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Idaho announces football coach Paul Petrino won’t return to Moscow in 2022

UPDATED: Thu., Nov. 18, 2021

Idaho coach Paul Petrino watches his team during a Big Sky game against Eastern Washington on Oct. 16 in Cheney.  (Dan Pelle/The Spokesman-Review)
Idaho coach Paul Petrino watches his team during a Big Sky game against Eastern Washington on Oct. 16 in Cheney. (Dan Pelle/The Spokesman-Review)
By From staff reports

From staff reports

MOSCOW – Paul Petrino, the longest-tenured football coach in University of Idaho history, will not be returning to the Vandals’ sideline next season.

Five hours after Tubs at the Club reported the news, the university’s athletic department announced Thursday that Petrino will coach his final game for Idaho when the Vandals visit Idaho State in Pocatello on Saturday.

“We are committed to competing at the top of the Big Sky Conference and the FCS,” UI athletic director Terry Gawlik said in a release. “We will work tirelessly to find a dynamic coach that will lead the Vandals back to the playoffs. Our goals are lofty, and our expectations are high, but we know the Vandal family expects nothing less than championship-caliber football in the Kibbie Dome.”

Idaho boosters have raised funds with the intention of buying out the remainder of Petrino’s contract, per the report, which cited anonymous sources “close to University of Idaho Athletics.” Gawlik could not confirm that claim during an impromptu news conference Thursday evening at ICCU Arena.

Petrino has been at the Vandals’ helm since 2013. He was hired to rebuild a program that was left in shambles after former coach Robb Akey was fired during the 2012 season.

But Petrino’s Vandals never found consistent success in both the Sun Belt Conference (2014-17) and the Big Sky Conference (2018-present).

Gawlik said a national search will begin immediately. Without revealing who, she said she has some candidates in mind. She’s looking for a proven winner with a positive character and an understanding of the current sports landscape – social media, the transfer portal etc.

There’s a possibility that some UI assistants are retained, she said, and that’ll be up to the next head coach.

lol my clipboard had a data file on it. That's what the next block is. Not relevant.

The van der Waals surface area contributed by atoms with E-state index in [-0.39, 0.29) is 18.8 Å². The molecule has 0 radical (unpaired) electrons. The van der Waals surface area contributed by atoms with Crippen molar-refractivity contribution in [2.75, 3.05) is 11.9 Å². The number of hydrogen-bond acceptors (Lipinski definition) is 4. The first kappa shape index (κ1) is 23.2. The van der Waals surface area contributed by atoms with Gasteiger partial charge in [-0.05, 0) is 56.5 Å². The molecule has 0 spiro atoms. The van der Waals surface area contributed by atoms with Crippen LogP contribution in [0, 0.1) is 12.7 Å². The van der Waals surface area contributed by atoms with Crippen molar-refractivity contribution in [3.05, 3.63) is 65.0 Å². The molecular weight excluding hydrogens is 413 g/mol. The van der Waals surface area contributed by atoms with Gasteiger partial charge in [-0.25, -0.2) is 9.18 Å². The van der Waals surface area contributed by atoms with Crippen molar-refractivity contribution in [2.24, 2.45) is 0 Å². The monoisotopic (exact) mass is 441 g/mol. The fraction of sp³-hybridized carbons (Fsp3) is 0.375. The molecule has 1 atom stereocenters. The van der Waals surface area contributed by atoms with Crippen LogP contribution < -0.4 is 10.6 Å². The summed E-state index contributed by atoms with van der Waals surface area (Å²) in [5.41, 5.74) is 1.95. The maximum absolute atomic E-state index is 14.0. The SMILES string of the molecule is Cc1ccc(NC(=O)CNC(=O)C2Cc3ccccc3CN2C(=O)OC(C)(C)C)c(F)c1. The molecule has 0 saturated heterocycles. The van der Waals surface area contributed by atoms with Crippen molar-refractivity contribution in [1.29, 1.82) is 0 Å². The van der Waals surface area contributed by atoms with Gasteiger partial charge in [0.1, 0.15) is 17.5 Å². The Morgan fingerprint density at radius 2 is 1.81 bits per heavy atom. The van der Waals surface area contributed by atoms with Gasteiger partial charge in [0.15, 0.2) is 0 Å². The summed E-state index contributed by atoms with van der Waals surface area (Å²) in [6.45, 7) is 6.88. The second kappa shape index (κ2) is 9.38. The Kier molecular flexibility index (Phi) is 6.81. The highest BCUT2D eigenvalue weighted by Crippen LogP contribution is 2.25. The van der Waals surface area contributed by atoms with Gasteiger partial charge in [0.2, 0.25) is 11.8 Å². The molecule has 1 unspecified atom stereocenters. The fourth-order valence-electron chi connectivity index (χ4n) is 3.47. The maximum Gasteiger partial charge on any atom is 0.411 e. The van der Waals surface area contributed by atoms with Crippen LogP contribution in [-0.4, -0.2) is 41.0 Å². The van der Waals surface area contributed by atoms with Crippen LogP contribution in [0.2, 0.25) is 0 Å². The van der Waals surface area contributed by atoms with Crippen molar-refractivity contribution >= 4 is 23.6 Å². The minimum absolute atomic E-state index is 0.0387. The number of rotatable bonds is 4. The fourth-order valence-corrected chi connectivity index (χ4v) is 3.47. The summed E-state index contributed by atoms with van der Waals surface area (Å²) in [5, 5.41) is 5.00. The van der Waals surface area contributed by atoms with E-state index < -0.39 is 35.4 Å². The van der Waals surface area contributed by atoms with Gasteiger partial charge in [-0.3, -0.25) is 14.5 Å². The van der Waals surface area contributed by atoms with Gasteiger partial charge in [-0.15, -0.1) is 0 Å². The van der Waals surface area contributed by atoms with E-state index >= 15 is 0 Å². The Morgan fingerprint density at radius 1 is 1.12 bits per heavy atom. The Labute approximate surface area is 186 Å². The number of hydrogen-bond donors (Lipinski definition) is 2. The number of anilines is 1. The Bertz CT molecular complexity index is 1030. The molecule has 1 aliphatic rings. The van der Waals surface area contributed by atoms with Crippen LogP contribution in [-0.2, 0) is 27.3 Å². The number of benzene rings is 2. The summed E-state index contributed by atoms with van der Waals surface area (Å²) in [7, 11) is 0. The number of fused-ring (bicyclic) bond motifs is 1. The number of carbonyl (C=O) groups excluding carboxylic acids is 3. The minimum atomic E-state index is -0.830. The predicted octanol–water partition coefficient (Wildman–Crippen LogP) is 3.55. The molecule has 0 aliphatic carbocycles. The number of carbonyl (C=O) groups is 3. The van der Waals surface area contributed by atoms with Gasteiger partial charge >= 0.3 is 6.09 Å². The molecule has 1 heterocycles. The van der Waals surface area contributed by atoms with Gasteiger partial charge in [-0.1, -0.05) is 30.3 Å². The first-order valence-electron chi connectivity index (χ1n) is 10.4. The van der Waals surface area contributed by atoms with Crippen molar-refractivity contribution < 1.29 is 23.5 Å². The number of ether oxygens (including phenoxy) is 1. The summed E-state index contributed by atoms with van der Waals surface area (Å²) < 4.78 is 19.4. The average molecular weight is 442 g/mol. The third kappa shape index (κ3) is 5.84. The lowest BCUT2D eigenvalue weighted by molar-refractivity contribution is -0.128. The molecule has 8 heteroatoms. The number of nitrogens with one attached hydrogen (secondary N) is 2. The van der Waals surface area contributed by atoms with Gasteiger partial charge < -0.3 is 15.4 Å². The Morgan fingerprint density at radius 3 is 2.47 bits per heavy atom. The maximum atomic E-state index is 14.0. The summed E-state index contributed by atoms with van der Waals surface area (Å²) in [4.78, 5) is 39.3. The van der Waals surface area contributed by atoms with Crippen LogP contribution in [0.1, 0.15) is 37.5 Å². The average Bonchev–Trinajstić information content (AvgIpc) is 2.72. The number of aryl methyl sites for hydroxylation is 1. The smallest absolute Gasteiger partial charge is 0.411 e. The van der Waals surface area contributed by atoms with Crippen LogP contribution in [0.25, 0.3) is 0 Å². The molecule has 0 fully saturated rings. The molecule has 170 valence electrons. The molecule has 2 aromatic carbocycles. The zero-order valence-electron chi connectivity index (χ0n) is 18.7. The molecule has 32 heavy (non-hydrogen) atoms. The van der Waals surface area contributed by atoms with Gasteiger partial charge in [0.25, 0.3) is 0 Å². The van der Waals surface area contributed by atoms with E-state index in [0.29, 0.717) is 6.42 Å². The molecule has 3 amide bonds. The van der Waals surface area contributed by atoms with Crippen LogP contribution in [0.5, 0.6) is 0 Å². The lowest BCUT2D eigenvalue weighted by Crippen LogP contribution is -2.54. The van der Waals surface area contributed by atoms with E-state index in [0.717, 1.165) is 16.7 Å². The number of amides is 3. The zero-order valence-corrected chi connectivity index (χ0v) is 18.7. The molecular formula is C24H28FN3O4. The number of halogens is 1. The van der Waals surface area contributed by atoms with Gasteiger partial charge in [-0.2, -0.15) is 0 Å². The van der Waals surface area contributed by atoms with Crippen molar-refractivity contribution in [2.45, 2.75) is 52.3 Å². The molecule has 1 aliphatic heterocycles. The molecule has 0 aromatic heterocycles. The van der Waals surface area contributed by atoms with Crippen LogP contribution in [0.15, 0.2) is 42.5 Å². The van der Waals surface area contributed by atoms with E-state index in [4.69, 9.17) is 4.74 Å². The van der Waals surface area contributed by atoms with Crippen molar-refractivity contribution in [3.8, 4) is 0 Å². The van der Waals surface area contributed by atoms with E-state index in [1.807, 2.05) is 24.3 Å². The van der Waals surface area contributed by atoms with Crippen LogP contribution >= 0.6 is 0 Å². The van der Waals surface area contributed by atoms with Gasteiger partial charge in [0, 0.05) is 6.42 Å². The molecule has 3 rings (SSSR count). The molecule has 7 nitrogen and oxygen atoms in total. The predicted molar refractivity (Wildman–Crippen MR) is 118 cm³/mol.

Gawlik said the conversations about Idaho and Petrino parting ways after the season “have gone back a bit,” declining to provide a time frame. She mentioned that UI’s 50-point loss to Eastern Washington on Oct. 16 was “tough.”

Idaho has compiled a 33-66 record in Petrino’s tenure, including a 14-25 mark since 2018, when the Vandals returned to the Big Sky after 22 seasons in the FBS. Idaho became the first and only FBS program to drop to the FCS.

The Vandals posted one winning season in nine years under Petrino, a 9-4 campaign in 2016 that concluded with a 61-50 win over Colorado State at the Famous Idaho Potato Bowl in Boise. Petrino was named the coach of the year in the Sun Belt.

Petrino’s contract runs through June 30 and his base salary is listed at $446,214.40 – the highest among Big Sky coaches.

“I’m very proud of all we accomplished during my time leading this program,” Petrino said, quoted in a news release. “(Wife) Maya and I remain grateful for the opportunity and will take incredible memories with us as we transition to our next endeavor. Our kids grew up here and this University and program will always hold a special place in our hearts.

“I want to thank our current and former players as well as every coach who has been a part of this program over the past nine years. … I wish nothing but continued success for the current team and will always be in their corner.”

Petrino, 54, grew up in Helena and played quarterback at Carroll College under his late father, coach Bob Petrino Sr.

He got his coaching start at Carroll before a three-year stint at Idaho from 1992-94 under John L. Smith. Petrino coached the Vandals’ receivers, running backs and special teams then.

Other coaching stops include Utah State, Louisville, Southern Miss, Arkansas, Illinois and the NFL’s Atlanta Falcons. Petrino worked as offensive coordinator for the Razorbacks from 2008-09, and returned to Arkansas in the same role in 2012 after a two-year stay as the Fighting Illini’s OC.

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